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Mahogany vs. Ash

Discussion in 'Basses [BG]' started by Jeff Rader, Feb 15, 2003.


  1. Mahogany

    50 vote(s)
    45.5%
  2. Swamp Ash

    60 vote(s)
    54.5%
  1. All other things being equal, how would you describe the tonal difference between a Mahogany body vs. Swamp Ash?

    Which would you prefer and why?

    Yes, I'm trying to decide on a body wood!

    Jeff
     
  2. 5stringDNA

    5stringDNA

    Oct 10, 2002
    Englewood, CO
    I'd have to say swamp ash because I like a warmer smooth sound. Mahogany is a more trebely and hard sounding wood. You get a thick boom with swamp as and clearer highs with mahogany I believe.
     
  3. Bryan R. Tyler

    Bryan R. Tyler TalkBass: Usurping My Practice Time Since 2002 Staff Member Administrator Gold Supporting Member

    May 3, 2002
    Connecticut
    I hear them the opposite way. Mahogany sounds more mellow and smooth to me, while swamp ash has a snappier, more brittle sound which lends itself to slapping. One man's green is another man's blue, I guess.
     
    gjohnson441496, 99Z3, Mike A and 2 others like this.
  4. my feeling is that swamp ash is acoutstically snappy with good balance over the whole spectrum, whereas mahogany is an all around wood which complements its laminates well (maple, walnut, etc). by itself, i don't believe mahogany gives the same acoustical response that ash does. kind of interesting.. i have two roscoe 6 strings now. one is made from spanish cedar, and the other has a swamp ash body. i talked with Keith on the phone, and he says the spanish cedar gives the same type of response as mahogany, but its lighter in weight. i will say that the swamp ash bass is heavier and has a very balanced tone. i can turn the bass control up without it getting too boomy. the spanish cedar bass is a little more open sounding, but the lows are pronounced - if i raise the bass control even a little past center i start to get excessive boom. weird.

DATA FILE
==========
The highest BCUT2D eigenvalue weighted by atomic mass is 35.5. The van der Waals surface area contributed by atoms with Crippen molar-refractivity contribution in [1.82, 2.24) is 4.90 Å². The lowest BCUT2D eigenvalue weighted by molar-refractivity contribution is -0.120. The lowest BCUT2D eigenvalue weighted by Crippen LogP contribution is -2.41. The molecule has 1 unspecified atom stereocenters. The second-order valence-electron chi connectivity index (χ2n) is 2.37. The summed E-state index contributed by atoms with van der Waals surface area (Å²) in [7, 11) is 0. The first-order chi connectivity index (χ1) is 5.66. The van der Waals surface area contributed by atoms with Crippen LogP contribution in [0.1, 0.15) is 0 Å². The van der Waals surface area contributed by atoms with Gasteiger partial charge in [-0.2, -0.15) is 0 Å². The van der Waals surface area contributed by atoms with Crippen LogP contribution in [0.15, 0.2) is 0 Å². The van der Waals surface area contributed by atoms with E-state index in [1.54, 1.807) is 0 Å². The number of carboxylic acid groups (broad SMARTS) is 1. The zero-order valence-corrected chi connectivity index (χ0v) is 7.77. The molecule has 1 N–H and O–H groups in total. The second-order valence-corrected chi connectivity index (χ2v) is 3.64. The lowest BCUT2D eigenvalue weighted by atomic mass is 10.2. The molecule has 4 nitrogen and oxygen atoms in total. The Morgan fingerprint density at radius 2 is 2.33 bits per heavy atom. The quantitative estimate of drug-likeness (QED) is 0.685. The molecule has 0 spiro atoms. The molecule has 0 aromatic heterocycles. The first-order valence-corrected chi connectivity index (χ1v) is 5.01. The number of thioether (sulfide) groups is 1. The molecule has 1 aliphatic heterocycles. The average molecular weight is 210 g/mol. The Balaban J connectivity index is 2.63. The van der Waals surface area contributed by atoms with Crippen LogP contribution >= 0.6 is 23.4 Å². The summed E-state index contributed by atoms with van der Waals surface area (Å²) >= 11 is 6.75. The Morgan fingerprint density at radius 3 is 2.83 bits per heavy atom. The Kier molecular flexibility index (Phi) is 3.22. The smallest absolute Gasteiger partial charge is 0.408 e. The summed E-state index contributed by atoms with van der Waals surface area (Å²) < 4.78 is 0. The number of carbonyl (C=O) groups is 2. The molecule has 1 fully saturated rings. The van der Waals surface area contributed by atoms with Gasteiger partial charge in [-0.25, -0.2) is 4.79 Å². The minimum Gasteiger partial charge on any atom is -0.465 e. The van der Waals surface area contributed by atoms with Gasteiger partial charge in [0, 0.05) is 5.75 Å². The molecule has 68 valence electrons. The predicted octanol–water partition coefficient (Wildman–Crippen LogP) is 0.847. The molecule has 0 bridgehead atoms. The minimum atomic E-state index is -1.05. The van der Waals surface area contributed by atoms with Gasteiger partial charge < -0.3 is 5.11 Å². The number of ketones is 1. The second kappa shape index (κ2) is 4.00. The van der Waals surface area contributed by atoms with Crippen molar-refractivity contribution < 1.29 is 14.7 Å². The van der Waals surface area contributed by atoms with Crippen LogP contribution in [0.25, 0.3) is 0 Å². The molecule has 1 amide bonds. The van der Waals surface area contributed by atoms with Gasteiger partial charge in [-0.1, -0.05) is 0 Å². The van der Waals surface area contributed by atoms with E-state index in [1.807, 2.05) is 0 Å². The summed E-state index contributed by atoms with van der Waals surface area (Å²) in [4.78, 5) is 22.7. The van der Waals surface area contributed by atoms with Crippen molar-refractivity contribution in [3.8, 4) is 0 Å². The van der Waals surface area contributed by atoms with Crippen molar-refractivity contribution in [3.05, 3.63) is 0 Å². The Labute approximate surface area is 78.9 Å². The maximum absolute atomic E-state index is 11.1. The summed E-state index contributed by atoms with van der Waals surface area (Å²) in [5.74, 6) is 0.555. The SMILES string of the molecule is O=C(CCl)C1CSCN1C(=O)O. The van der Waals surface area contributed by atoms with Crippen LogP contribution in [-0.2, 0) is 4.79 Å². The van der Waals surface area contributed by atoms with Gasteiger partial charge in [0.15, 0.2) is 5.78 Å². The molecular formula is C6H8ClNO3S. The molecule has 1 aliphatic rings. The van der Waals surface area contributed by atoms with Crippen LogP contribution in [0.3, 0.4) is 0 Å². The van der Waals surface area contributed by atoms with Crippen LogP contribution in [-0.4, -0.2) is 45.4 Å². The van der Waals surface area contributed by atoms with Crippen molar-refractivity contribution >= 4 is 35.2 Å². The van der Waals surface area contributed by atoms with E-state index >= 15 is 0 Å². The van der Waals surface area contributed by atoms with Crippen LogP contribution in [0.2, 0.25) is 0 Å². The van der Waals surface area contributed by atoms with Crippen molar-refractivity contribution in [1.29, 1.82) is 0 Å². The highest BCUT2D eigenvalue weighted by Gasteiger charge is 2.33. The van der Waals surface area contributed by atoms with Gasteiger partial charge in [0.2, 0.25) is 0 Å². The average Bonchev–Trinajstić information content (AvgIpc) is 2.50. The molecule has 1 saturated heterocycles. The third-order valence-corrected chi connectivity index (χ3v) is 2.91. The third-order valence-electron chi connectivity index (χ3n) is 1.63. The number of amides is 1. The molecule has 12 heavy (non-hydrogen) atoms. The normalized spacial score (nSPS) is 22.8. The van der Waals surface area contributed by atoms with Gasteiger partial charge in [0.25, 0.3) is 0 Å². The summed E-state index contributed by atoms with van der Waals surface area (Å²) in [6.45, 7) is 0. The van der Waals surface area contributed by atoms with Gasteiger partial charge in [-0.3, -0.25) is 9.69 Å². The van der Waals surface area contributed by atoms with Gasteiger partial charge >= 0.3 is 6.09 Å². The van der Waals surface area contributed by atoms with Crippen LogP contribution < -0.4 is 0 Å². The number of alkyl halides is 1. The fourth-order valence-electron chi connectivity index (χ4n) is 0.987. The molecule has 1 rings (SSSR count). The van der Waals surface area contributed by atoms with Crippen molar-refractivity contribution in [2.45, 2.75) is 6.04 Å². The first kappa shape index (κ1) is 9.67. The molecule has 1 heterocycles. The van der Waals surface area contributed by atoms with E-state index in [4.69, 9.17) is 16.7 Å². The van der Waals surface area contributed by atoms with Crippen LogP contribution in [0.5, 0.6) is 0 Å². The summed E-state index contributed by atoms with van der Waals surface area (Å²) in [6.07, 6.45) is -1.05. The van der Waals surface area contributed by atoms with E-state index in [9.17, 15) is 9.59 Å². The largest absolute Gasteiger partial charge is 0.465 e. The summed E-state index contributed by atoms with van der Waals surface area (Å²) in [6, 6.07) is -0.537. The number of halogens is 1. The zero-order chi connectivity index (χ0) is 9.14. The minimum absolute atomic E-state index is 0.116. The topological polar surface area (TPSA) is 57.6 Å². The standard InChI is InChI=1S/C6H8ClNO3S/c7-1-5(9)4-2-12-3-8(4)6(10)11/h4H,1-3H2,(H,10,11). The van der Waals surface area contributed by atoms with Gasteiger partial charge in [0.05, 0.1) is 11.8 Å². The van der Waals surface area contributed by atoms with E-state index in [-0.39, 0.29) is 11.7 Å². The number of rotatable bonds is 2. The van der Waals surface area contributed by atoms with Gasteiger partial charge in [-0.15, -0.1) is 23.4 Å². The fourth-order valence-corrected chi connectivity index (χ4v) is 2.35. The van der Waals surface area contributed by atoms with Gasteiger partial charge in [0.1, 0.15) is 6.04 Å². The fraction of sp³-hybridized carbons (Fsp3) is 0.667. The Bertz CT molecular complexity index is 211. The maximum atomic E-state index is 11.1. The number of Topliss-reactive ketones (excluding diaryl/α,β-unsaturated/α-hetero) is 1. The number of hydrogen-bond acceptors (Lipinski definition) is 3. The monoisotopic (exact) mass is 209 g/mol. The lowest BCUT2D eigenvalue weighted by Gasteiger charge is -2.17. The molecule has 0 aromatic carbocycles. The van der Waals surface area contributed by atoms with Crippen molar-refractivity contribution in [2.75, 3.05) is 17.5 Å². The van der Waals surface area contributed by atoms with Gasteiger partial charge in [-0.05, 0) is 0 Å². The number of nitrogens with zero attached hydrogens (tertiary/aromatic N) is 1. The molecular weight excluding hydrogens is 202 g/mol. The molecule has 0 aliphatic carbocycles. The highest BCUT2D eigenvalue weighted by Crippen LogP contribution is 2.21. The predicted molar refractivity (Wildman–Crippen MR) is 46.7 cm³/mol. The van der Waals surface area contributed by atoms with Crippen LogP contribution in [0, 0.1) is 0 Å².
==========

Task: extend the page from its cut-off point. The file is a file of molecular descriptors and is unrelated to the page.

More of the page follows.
5. Brendan

    Brendan

    Jun 18, 2000
    Austin, TX
    That's what I'm led to believe through my conversations with luthiers and lumber/wood companies.
     
  6. odie

    odie Supporting Member

    Ive never played a Mahogany bass that I liked they always sounded dull to me. Ive never owned one, but when I play them all I hear is a thud like sound.

    Not snappy at all, not even punchy.

    My experience might be lacking since I've never owned one.
     
  7. DigMe

    DigMe

    Aug 10, 2002
    Waco, TX
    I really enjoy swamp ash and visually it's hard to beat a good, pronounced swamp ash grain for simple elegance!

    brad cook
     
  8. Sofa King

    Sofa King

    Aug 20, 2000
    Rowlett, TX
    From what I've heard is mahogany is a warmer and more mellow sounding wood. Swamp ash has a full, tighter sound to it. I'd go for swamp ash for the full tight sound and looks over mahogany. :bassist:
     
  9. 5stringDNA

    5stringDNA

    Oct 10, 2002
    Englewood, CO
    I am by no means a wood expert or highly knowledgeable bassists by any means. You guys are probably right, and I shoudl look into the info I have been gettting. That makes good sense, because swamp ash slaps very well. I am pretty sure swamp ash i quite punchy though.
     
  10. zombywoof5050

    zombywoof5050

    Dec 20, 2001
    I have an Ash Fender Jazz and it is very lacking in the mids, to the point that it doesn't cut well fingerstyle, but probably better for slap (which I'm not much into,though).

    My Wal has a Mahogany core and it produces a lot more mids and cuts a lot better, but it's not all Mahogany, it has Walnut facings, I'm not sure what the difference would be if it were all Mahogany.